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Emirates biometric contactless corridor at airport
SMART BORDERS: Dubai International Airport has already introduced contactless biometric border control

The UK government is to explore the implementation of walk-through “contactless corridors” at airports and other entry points to the country that will enable passengers to verify their identity using biometrics rather than their passport.

The plan to use biometrics for “contactless passage through border controls” is outlined in a policy paper published by the Home Office[1]. It also lays out new biometric-enabled app-based systems for non-UK citizens seeking permission to enter the UK prior to arrival that implement both facial and fingerprint recognition.

According to the paper, the Home Office is “already working with a group of academics to identify trends and opportunities in this space”.

The plan forms part of a broader strategy of “investment in border processes, biometrics and technology [that] will result in a border that operates with a fully digital end-to-end customer journey, improving both security and the passage of legitimate travellers through the border”.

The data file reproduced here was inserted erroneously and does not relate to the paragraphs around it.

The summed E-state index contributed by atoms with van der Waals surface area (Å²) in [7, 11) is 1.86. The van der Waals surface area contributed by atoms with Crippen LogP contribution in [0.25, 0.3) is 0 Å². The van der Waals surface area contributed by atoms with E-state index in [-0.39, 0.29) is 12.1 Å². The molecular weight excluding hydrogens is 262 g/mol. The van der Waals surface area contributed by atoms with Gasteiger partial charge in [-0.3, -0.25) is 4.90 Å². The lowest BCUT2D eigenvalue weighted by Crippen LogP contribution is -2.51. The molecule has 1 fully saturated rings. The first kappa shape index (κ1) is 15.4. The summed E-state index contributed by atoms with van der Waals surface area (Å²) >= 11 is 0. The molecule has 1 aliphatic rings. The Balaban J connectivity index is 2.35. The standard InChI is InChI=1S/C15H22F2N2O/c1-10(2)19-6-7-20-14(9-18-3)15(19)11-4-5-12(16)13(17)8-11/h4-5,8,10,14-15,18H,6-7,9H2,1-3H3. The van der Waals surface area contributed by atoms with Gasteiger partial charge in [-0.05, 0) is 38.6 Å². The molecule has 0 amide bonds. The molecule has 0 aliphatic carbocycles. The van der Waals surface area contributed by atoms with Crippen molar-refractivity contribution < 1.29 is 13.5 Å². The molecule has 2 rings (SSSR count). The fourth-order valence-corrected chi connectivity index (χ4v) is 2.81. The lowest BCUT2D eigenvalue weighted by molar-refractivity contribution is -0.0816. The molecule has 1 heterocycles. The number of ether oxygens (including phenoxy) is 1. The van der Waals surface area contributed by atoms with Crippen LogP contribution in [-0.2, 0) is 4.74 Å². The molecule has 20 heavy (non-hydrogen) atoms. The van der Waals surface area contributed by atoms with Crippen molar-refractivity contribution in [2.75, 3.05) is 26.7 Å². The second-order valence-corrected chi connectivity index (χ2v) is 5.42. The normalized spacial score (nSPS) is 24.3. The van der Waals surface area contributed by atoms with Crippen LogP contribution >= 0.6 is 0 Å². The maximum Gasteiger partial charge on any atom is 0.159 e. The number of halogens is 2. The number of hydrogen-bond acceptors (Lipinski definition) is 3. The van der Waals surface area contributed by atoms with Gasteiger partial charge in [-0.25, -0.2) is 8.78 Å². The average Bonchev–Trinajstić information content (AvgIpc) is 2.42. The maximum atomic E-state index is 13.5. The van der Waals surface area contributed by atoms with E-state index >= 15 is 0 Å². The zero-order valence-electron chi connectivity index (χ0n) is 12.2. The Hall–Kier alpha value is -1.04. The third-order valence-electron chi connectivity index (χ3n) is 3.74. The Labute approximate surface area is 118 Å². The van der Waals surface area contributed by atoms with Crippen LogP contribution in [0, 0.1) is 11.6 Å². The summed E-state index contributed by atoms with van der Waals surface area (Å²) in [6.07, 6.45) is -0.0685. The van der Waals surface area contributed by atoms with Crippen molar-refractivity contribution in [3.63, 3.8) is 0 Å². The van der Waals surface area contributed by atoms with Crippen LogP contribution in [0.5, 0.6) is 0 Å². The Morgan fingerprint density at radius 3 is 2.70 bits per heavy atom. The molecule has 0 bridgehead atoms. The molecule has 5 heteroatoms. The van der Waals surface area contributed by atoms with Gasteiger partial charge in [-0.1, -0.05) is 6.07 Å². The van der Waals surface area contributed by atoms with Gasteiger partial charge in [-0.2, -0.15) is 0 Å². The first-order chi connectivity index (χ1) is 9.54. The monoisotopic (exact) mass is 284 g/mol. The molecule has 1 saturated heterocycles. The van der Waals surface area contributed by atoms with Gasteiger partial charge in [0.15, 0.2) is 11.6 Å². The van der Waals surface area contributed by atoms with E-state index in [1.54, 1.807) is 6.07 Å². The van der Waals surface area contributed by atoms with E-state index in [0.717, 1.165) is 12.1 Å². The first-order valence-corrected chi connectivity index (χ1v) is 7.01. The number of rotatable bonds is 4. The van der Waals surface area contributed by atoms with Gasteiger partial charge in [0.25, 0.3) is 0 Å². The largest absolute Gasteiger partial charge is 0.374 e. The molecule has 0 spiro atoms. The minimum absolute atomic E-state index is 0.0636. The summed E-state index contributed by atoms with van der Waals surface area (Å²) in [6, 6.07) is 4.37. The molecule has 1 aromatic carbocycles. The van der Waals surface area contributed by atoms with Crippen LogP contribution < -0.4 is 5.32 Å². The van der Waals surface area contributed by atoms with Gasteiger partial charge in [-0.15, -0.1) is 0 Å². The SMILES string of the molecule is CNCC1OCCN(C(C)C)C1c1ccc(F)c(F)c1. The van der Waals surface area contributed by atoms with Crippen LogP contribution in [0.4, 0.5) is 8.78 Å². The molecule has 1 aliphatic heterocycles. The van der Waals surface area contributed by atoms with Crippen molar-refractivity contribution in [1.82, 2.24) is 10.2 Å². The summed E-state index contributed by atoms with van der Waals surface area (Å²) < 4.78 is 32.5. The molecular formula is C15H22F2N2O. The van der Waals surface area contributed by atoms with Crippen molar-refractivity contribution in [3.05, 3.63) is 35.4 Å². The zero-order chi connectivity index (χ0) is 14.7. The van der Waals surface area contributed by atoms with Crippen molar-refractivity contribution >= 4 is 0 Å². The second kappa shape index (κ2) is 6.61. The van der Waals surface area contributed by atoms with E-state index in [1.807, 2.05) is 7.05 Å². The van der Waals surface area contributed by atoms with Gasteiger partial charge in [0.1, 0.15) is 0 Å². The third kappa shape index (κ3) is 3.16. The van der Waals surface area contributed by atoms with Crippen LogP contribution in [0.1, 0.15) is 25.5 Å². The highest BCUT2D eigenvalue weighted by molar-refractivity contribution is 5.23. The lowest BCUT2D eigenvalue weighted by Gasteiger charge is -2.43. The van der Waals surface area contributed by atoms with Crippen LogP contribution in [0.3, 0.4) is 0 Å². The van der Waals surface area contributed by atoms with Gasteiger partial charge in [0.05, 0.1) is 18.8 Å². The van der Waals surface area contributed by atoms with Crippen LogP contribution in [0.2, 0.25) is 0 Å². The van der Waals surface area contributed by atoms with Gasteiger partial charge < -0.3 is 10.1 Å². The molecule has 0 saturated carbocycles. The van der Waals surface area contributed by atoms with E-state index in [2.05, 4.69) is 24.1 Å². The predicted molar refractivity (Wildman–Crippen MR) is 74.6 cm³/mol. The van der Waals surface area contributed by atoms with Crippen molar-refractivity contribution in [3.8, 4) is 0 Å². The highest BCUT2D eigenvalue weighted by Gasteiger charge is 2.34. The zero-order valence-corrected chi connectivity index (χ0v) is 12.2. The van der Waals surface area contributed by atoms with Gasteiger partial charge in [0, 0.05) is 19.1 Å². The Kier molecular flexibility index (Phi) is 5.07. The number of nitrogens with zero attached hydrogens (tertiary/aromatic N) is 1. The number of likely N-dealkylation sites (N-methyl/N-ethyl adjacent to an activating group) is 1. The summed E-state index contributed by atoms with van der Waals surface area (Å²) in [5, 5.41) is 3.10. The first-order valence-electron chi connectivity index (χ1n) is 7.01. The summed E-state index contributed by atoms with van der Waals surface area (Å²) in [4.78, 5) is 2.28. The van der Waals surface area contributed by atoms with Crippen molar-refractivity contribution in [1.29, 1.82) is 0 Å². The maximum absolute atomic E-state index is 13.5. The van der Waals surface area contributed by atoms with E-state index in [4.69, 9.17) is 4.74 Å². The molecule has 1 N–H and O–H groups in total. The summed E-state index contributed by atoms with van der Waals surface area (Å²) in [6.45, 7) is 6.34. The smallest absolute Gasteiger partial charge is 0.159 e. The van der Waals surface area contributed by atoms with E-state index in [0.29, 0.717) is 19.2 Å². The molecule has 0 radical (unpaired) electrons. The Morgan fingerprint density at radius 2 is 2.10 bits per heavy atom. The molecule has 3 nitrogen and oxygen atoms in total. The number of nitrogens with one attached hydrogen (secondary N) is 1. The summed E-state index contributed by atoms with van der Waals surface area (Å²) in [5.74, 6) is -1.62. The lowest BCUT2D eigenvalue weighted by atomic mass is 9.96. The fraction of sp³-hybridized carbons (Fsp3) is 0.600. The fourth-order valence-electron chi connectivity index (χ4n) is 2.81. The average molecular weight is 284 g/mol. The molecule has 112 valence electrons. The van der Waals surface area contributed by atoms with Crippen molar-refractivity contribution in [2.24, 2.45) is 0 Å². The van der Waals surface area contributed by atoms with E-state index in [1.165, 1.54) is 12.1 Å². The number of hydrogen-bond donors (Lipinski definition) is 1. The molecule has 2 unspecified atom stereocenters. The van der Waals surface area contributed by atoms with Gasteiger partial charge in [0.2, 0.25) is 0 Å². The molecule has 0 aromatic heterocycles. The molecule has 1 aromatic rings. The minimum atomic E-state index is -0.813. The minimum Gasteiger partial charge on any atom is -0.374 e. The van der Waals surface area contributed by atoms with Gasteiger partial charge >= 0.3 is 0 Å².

“At the border, we will ensure the smooth flow of those legitimately coming to the UK,” the government’s policy paper adds.

“Individuals with an electronic permission will not need to show physical proof, as our Border Force Officers will be able to check using our border systems.

“Our intention is to significantly increase the use of automation, in particular ensuring that the majority of all arrivals to the main UK ports will pass through some form of contactless corridor or automated gates for identity and security checks.”

The announcement follows trials of ‘smart border’ technology based on face and iris recognition at airports and other border crossings in the UK and the UAE.

Biometric path

In October 2020, Dubai International Airport[2] introduced a “biometric path” that uses a combination of facial

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currensceneFLOGO WHTsquareThough not the oldest form of currency, some form of shell money appears to have been found on almost every continent. The shell most widely used worldwide as currency was the shell of Cypraea moneta, the money cowry.

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